Get Bush’s Environment Record Straight

This essay originally appeared in the Los Angeles Times on Oct. 25, 2000.
Texas, according to the Gore campaign and the environmental lobby, is nothing short of a post-apocalyptic ecological hell. Little children choke on the country’s deadliest smog and are cruelly denied health insurance. Toxic pollution has turned the countryside into a barren wasteland. Pollution controls are, believe it or not, voluntary. Reactionary yahoo Texans might think this is A-OK, but do the rest of us really want to live in such Dickensian squalor?

This attack on environmental quality in Texas is flagrantly dishonest. It’s also a perfect illustration of why people of goodwill cannot have a civil discussion about environmental policy: The political atmosphere is too poisoned by demagoguery for reasonable debate.

For example, consider the charge that Houston has overtaken Los Angeles as the smoggiest city in America. This, not to put too fine a point on it, is a lie. If we do what the Environmental Protection Agency does to determine whether a metropolitan area is in compliance with federal air quality standards—that is, tally up the number of violations at the designated “worst case” air quality monitor for each city—Houston violated federal ozone (smog) standards 11 times in 1995 (Bush’s first year in office), 15 times in 1996, 12 times in 1997, 10 times in 1998, 18 times in 1999 and 14 times so far this year. L.A. violated federal smog standards 65 times in 1995, 62 times in 1996, 30 times in 1997, 57 times in 1998, 35 times in 1999 and 17 times so far this year. EPA then averages the number of violations over a three-year period to determine whether an area is in or out of compliance. By that official yardstick, over the most recent three-year window, L.A. averaged 36 violations—33 more than the law allows—while Houston averaged 14. Data to the contrary naming Houston as No. 1 in smog is simply cooked and its methodologies deemed inappropriate and misleading by the EPA.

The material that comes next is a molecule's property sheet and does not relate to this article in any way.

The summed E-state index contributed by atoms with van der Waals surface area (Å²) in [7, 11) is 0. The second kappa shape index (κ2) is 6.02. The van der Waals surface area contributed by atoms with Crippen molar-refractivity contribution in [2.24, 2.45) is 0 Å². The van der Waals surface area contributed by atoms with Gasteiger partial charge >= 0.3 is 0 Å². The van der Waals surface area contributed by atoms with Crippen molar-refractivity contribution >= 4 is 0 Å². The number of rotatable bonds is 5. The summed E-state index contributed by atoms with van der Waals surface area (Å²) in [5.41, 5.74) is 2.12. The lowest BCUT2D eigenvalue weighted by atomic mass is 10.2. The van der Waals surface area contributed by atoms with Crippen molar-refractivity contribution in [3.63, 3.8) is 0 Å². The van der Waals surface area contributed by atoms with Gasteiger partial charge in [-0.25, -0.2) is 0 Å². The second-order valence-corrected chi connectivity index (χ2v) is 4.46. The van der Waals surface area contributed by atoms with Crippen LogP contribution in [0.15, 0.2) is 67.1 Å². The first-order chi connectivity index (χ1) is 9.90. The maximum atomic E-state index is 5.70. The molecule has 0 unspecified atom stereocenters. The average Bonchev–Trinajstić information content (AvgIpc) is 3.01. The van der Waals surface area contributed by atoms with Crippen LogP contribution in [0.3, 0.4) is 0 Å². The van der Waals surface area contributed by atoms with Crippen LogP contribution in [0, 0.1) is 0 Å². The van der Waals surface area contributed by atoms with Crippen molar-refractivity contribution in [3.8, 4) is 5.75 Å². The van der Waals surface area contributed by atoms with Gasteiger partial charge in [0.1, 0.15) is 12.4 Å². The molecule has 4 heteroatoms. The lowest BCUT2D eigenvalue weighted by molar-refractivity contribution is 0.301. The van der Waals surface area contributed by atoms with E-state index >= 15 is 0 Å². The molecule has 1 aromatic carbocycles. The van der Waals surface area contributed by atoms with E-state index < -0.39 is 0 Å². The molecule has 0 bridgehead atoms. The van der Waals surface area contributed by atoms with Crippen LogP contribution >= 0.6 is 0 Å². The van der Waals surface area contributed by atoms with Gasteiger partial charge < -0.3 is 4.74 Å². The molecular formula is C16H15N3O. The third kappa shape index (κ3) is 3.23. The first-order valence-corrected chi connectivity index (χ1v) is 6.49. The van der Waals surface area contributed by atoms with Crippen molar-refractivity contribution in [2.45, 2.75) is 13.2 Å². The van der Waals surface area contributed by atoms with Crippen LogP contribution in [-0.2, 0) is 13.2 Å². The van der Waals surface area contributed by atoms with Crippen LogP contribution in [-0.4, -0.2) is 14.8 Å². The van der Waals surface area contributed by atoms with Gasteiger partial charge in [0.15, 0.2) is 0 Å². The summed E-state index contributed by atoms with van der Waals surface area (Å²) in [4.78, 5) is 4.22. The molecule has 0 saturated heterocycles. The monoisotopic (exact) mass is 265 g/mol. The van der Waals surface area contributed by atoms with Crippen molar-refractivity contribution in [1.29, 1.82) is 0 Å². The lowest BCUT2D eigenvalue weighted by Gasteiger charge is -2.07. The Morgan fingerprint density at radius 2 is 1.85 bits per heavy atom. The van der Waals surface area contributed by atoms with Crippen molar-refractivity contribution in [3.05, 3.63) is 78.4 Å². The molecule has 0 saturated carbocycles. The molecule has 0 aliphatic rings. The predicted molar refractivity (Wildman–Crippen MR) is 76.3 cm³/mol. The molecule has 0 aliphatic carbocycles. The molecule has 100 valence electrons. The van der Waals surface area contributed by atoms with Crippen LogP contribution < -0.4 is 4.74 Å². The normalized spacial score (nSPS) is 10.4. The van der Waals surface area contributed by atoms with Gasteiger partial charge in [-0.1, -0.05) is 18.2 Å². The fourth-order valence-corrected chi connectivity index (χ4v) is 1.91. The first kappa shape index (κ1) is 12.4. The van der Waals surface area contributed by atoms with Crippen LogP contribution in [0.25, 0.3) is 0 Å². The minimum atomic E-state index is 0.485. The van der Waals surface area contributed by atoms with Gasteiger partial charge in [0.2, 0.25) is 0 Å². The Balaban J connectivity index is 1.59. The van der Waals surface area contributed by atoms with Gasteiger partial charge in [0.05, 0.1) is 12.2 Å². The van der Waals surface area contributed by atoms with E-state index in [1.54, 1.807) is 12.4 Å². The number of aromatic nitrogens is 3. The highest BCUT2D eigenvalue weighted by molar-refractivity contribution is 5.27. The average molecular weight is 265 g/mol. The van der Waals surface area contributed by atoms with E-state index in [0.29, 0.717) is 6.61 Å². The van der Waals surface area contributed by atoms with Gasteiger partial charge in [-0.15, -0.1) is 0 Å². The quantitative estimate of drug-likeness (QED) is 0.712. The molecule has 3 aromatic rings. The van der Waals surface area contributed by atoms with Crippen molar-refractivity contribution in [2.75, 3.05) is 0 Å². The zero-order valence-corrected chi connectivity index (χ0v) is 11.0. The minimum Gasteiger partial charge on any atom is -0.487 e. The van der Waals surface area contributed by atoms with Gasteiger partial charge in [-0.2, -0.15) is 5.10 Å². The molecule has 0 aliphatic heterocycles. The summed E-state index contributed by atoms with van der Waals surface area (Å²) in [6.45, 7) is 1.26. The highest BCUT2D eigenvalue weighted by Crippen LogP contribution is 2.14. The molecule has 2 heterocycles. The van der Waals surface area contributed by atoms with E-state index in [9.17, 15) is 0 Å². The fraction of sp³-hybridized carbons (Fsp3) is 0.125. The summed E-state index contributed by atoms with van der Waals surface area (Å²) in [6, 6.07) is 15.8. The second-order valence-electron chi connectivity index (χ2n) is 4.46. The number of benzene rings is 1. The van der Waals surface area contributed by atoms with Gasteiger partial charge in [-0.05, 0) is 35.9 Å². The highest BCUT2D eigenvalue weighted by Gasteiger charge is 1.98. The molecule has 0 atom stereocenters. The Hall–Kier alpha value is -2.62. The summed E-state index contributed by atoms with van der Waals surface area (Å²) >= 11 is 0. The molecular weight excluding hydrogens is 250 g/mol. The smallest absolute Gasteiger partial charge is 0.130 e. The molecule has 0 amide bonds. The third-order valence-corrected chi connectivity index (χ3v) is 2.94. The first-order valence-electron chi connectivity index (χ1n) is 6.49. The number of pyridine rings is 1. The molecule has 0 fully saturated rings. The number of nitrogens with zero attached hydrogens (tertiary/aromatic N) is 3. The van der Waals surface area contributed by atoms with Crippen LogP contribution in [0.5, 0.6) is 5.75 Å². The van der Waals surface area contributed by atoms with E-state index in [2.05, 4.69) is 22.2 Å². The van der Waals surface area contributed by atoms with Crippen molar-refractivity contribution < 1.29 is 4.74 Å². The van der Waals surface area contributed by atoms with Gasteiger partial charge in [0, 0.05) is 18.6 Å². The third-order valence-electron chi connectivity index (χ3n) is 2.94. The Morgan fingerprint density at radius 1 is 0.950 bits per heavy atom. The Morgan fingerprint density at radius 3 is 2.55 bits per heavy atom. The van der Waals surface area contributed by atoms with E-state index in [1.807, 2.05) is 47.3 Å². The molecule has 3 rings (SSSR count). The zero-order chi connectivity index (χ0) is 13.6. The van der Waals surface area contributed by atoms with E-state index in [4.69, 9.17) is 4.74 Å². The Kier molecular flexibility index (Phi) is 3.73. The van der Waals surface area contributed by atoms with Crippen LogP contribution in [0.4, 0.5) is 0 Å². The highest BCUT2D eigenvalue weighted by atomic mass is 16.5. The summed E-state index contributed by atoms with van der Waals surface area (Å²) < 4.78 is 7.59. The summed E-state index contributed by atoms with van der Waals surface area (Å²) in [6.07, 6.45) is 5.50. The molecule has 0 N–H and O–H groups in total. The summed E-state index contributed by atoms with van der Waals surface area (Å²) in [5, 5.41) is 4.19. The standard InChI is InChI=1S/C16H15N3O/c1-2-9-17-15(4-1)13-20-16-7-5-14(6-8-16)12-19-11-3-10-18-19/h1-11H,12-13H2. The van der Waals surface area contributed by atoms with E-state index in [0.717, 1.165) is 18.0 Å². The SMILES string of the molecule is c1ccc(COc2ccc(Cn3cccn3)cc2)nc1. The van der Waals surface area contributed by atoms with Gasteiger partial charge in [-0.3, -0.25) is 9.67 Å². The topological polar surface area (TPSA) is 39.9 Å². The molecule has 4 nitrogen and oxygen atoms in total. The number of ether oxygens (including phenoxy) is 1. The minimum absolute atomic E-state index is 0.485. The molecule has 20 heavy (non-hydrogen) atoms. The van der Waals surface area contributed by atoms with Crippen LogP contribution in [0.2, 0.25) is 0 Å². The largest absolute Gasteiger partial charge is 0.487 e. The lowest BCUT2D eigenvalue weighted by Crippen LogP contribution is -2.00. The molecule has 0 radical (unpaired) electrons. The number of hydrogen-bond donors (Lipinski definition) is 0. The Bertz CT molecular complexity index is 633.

Despite this moderate trend upward in Houston’s noncompliance, pollution has not worsened in Houston under Bush. EPA data clearly shows that the emission of pollutants that contribute to smog have been trending downward in Texas since Bush became governor. Smog concentrations haven’t changed much recently, however, because the summers in Houston have been getting hotter, while it’s been cooler in L.A.

What about toxic pollution? Texas does indeed rank high on the list of states with the most toxic air, land and water emissions, but that’s because Texas is where 60% of the nation’s petrochemical companies happen to be, and they’re the biggest sources of toxic emissions simply given their chemical-intensive nature.

First, the petrochemical industry was in Texas long before Bush assumed the governorship; it didn’t follow him there. Second, those emissions—even according to the EPA—are well below the threshold of human health concern. Third, nobody’s breaking the law. Fourth, those plants have to be somewhere—otherwise, there would be no gasoline, no home heating oil, no diesel fuel—and whatever state those plants call home would sit at the top of any “toxic pollution” list. And finally, toxic emissions from major industrial sources in Texas have dropped a whopping 40% over the past decade.

But aren’t the pollution laws voluntary in Texas? No. The Clean Air Act, the Clean Water Act, the Federal Resource Conservation and Recovery Act, the Comprehensive Environmental Response, Compensation and Liability Act, and all the rest of the monstrous federal environmental regulatory code applies to Texas just like every other state. There’s nothing voluntary about it. Bush indeed has put in place an incentive program to get industry to reduce pollution beyond federal standards, but why are regulatory “sticks” necessarily better than regulatory “carrots”?

On another front, Texas, like a number of other states, has a “self audit” program to encourage industry to report inadvertent violations of the federal environmental code that they would otherwise have legal incentives to conceal. If regulated entities come clean about inadvertent violations and negotiate remedies with Texas regulators, the state won’t hammer the rule-breakers into the ground. There’s nothing obviously anti-environmental about that.

But Bush hasn’t relied exclusively on carrots; he’s used the stick as well. In 1999, he supported and signed legislation to require Texas power plants to reduce nitrogen oxide emissions (a potential source of smog) by 50% and acid-rain-causing compounds by 25%—reductions far beyond those required by Washington.

None of this is to suggest I’m wild about Bush’s environmental record. He has been too reluctant to challenge reigning regulatory orthodoxy and has—like the rest of the GOP—shied away from innovative alternatives to the “command-and-control” regulatory state. But characterizing George W. Bush as some sort of pollution-loving “Snidely Whiplash” is ridiculous. And more important, those making the charge know it.

Jerry Taylor Is Director of Natural Resource Studies at the Cato Institute.